Transfusion medicine

The researches find that the thrombocytopenia and bleeding are events that often occur together in neonates, this may not signify cause and effect. In fact, one study reported that 91% of neonates with low platelet counts did not develop major hemorrhage. Despite this, platelet counts are regarded as a reliable marker to determine the need for platelet transfusion. In this case study, scientists used flow cytometry as a means of determining platelet function in neonates.Most of the current methods used to determine platelet function require large volumes of blood; which is difficult to collect from premature infants.

The need for platelet transfusion

Flow cytometry can be a potent method to counter this disadvantage as it requires smaller volumes of blood; such as <500 μL. In this case study; neonates from three age groups were chosen: <29 weeks, 29–36 weeks, and >36 weeks old, and 5000 platelets were measured using FACS. One of the assays used measured how a blood sample responds to fibrinogen. Fibrinogen is a protein that promotes blood clotting by activating and binding to platelets.

To determine fibrinogen levels; 5uL of blood is incubate with various concentrations of adenosine diphosphate and its affinity for fibrinogen is test using a fluorescently label anti-fibrinogen antibody. It is find that the baseline binding to fibrinogen was below 10% for all neonates; however; the percentage of platelets that bind to fibrinogen increase when increasing levels of ADP or C-reaction proteins (proteins that are produce during inflammation or infection) are add.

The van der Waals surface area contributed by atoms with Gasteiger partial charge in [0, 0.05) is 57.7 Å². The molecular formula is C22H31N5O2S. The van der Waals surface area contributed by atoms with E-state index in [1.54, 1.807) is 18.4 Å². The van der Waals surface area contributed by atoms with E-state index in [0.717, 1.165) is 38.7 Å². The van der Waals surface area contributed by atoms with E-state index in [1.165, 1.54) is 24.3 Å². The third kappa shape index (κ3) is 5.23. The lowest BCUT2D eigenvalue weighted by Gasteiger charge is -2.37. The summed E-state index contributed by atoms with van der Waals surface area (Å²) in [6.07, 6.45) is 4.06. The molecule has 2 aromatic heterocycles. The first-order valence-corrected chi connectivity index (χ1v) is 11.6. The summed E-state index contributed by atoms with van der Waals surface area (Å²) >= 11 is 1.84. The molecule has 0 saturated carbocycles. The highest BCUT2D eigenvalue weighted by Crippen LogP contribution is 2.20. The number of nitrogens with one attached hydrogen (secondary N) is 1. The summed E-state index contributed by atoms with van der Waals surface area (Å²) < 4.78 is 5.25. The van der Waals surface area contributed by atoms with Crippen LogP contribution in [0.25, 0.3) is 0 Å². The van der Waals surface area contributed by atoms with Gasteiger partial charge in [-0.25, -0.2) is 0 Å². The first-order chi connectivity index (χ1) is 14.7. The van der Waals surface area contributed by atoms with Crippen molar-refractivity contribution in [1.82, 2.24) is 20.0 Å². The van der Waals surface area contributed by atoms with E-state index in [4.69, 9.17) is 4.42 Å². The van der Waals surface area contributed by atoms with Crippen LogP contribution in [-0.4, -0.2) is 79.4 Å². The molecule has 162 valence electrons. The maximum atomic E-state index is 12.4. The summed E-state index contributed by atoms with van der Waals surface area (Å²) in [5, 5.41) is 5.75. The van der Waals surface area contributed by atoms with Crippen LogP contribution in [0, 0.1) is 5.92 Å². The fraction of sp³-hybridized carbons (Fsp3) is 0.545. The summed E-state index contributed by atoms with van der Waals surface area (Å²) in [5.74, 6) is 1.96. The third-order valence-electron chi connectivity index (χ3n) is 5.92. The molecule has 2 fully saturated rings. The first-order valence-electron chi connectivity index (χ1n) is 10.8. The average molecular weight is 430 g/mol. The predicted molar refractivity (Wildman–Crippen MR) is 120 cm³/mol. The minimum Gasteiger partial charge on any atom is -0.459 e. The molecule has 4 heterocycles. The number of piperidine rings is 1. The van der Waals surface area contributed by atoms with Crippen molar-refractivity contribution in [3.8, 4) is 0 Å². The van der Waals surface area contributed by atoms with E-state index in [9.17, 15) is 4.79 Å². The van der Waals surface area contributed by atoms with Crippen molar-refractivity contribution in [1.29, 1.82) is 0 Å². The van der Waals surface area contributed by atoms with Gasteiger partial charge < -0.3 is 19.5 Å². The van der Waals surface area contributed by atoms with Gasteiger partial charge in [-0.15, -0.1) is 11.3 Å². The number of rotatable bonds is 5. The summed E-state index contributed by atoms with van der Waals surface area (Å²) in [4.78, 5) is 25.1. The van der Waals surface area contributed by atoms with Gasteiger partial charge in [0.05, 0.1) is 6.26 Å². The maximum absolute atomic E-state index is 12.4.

Labeled anti-fibrinogen antibody

The study found a high incidence of thrombocytopenia among neonates; especially when accompanied by co-morbidities, such as sepsis. As P-selectin is a protein whose levels reflect activation of platelets; its levels were measure in this study. It is find that premature babies had less P-selectin on their surface; compare to babies born between 30–36 weeks or term babies. Also, neonates with a suspected case of sepsis or infection showed reduced activation of platelets. But This suggests that sepsis can be a potential risk factor for hemorrhage in newborns.

In many cases, there is often a delay between collecting the sample; conducting the assay, and finally analyzing it in the flow cytometer in a busy clinic. To determine if these lag periods could alter the results; samples from three healthy; individuals are take and artificial time delays are set between ;the various stages of the experiment. These included: venepuncture, stimulating the platelets, and performing flow cytometry. The baseline activation and platelet response are not alter, showing that time delays do not cause any changes to the results.